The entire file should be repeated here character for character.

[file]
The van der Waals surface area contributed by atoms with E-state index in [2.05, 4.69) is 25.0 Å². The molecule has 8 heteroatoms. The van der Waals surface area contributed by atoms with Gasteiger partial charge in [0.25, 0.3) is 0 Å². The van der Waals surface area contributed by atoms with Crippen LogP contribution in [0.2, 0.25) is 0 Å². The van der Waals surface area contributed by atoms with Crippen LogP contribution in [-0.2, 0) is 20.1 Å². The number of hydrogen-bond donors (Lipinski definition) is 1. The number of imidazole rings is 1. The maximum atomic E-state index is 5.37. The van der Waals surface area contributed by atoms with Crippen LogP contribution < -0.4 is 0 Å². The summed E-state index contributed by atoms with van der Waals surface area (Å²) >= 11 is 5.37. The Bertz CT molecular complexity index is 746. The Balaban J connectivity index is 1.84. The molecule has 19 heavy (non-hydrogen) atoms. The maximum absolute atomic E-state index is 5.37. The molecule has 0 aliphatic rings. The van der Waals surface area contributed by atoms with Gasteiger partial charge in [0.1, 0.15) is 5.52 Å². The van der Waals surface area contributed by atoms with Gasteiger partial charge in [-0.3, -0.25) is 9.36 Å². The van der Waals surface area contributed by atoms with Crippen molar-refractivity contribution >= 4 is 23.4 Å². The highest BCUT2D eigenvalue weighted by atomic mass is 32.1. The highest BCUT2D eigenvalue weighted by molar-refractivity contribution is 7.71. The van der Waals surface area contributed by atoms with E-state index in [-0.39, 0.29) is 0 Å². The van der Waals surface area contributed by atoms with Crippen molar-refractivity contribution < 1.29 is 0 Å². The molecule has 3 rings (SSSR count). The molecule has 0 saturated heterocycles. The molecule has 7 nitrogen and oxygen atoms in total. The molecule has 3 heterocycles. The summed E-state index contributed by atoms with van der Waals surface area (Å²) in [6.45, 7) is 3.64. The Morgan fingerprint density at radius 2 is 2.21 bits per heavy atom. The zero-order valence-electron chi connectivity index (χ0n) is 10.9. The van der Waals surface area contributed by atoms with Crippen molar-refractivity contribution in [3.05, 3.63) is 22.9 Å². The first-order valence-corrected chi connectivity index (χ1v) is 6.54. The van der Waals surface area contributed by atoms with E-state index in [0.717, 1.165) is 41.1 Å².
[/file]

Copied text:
The van der Waals surface area contributed by atoms with E-state index in [2.05, 4.69) is 25.0 Å². The molecule has 8 heteroatoms. The van der Waals surface area contributed by atoms with Gasteiger partial charge in [0.25, 0.3) is 0 Å². The van der Waals surface area contributed by atoms with Crippen LogP contribution in [0.2, 0.25) is 0 Å². The van der Waals surface area contributed by atoms with Crippen LogP contribution in [-0.2, 0) is 20.1 Å². The number of hydrogen-bond donors (Lipinski definition) is 1. The number of imidazole rings is 1. The maximum atomic E-state index is 5.37. The van der Waals surface area contributed by atoms with Crippen LogP contribution < -0.4 is 0 Å². The summed E-state index contributed by atoms with van der Waals surface area (Å²) >= 11 is 5.37. The Bertz CT molecular complexity index is 746. The Balaban J connectivity index is 1.84. The molecule has 19 heavy (non-hydrogen) atoms. The maximum absolute atomic E-state index is 5.37. The molecule has 0 aliphatic rings. The van der Waals surface area contributed by atoms with Gasteiger partial charge in [0.1, 0.15) is 5.52 Å². The van der Waals surface area contributed by atoms with Gasteiger partial charge in [-0.3, -0.25) is 9.36 Å². The van der Waals surface area contributed by atoms with Crippen molar-refractivity contribution >= 4 is 23.4 Å². The highest BCUT2D eigenvalue weighted by atomic mass is 32.1. The highest BCUT2D eigenvalue weighted by molar-refractivity contribution is 7.71. The van der Waals surface area contributed by atoms with E-state index in [-0.39, 0.29) is 0 Å². The van der Waals surface area contributed by atoms with Crippen molar-refractivity contribution < 1.29 is 0 Å². The molecule has 3 rings (SSSR count). The molecule has 0 saturated heterocycles. The molecule has 7 nitrogen and oxygen atoms in total. The molecule has 3 heterocycles. The summed E-state index contributed by atoms with van der Waals surface area (Å²) in [6.45, 7) is 3.64. The Morgan fingerprint density at radius 2 is 2.21 bits per heavy atom. The zero-order valence-electron chi connectivity index (χ0n) is 10.9. The van der Waals surface area contributed by atoms with Crippen molar-refractivity contribution in [3.05, 3.63) is 22.9 Å². The first-order valence-corrected chi connectivity index (χ1v) is 6.54. The van der Waals surface area contributed by atoms with E-state index in [0.717, 1.165) is 41.1 Å².